How to Find Optimal Climb Speeds for (Almost) Every Airplane

Currently, I am in the process of creating a chart of optimal climb speeds for most planes, but seeing as that will take a while, I would like to share how to do it yourself.

First, navigate to the War Thunder Datamine (link provided below), and locate the search box with the prompt “Go to file”. Type “performance/%name of aircraft%” and look for a .blkx file with the path "aces.vromfs.bin_u/gamedata/flightmodels/performance/%name of aircraft%.blkx. For example, if I wanted to determine such values for the Yak-1, I would search “performance/yak-1_early.blkx”.

The file will contain 3 values for each kilometer of altitude for your plane. “altSpecs0” corresponds to 0 m in altitude; likewise “altSpecs5000” corresponds to 5000 m. The values we are looking for is “optSpeed”. For the Yak 1, at 0 m, the plane’s optimal climb speed is 69.2861 m/s (or 249.43 km/h). So, according to this, for maximum altitude gain in the shortest time in the Yak 1 below 1000 m, you will want to climb at an IAS of approx. 249 km/h.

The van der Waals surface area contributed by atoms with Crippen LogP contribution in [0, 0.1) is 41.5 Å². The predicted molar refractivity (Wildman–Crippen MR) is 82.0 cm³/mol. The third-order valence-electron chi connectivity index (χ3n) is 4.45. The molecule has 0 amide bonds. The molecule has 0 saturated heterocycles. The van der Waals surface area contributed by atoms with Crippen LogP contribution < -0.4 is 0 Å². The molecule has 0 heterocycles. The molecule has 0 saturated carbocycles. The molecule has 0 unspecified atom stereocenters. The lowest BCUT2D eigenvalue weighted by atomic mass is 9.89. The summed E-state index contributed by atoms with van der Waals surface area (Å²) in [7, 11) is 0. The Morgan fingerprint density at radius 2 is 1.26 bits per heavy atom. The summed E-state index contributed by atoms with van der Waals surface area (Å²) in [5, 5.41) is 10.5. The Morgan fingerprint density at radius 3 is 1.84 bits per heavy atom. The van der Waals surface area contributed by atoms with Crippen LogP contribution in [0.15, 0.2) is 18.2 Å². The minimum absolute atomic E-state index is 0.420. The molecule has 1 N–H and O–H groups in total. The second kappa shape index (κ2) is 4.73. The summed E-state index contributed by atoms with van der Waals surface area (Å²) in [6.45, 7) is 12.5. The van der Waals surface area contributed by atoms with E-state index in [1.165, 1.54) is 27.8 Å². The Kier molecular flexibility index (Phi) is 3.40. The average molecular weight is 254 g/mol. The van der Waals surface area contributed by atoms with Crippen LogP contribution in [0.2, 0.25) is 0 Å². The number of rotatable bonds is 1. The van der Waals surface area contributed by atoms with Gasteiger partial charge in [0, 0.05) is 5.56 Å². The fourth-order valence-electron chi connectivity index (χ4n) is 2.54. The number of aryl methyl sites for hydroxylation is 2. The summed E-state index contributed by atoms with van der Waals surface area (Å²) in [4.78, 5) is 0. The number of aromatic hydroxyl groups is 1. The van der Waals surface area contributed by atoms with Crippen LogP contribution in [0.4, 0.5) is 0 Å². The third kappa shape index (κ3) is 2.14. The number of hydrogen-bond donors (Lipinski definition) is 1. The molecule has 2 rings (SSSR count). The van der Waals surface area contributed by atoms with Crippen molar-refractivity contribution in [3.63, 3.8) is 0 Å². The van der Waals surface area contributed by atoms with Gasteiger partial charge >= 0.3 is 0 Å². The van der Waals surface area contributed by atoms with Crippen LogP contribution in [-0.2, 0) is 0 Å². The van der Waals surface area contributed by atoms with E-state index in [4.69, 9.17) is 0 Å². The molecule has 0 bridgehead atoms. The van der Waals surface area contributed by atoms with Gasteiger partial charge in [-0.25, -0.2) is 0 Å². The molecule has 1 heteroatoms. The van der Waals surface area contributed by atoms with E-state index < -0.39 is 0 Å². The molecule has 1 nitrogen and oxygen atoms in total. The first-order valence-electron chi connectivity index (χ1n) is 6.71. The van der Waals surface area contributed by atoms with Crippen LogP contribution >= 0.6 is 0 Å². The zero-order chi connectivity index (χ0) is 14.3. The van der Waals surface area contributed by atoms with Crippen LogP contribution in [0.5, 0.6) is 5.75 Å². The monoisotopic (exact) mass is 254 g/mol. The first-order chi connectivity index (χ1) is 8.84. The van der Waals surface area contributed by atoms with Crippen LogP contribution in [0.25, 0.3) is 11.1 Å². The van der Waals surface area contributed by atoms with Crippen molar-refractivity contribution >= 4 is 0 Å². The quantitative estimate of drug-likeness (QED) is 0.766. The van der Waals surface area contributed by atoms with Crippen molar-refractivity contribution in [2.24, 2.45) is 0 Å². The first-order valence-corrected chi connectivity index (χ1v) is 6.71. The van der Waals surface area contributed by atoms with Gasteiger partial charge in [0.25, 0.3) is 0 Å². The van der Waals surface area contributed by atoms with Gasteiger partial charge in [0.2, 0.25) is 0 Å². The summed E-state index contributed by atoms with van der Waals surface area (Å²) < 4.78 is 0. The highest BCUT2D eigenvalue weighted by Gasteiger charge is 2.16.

Be aware though, for some reason, some (very few) planes don’t have a performance file corresponding to themselves (or I may be blind).

And that is all there is to it. (though my explanation is probably subpar)

But you may be asking, how do I remember these values for the plane I’m using. Well, what I would do is setup War Thunder Real Time Information (WTRTI) to indicate if your below, at, or above your optimal IAS for climbing at a given altitude. I would go into depth and explain how to do this, but I am lazy. (and in my mind it seems simple to setup)

War Thunder Datamine


You might want to talk to this guy. He seemed to put a lot of effort into data like this and seems to be willing to help out people with similar intentions

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Thanks for the suggestion, I actually use his MEC data/settings a lot.


Right? His work with the P-38L made it fun again for me, especially with a HOTAS and binds for MEC.

Climb data really would help. I think an acceleration reading of any type - ideally separate - makes energy control easier. So long as we have the data on an airframe model, I feel that calculated performance might be close enough to test by. Then it’s pushing for accuracy, which means more datamining; lots of work if it’s not made autonomous. I think the last part, automating it, would make the chart generate close-enough that you can turn into near-perfect data.

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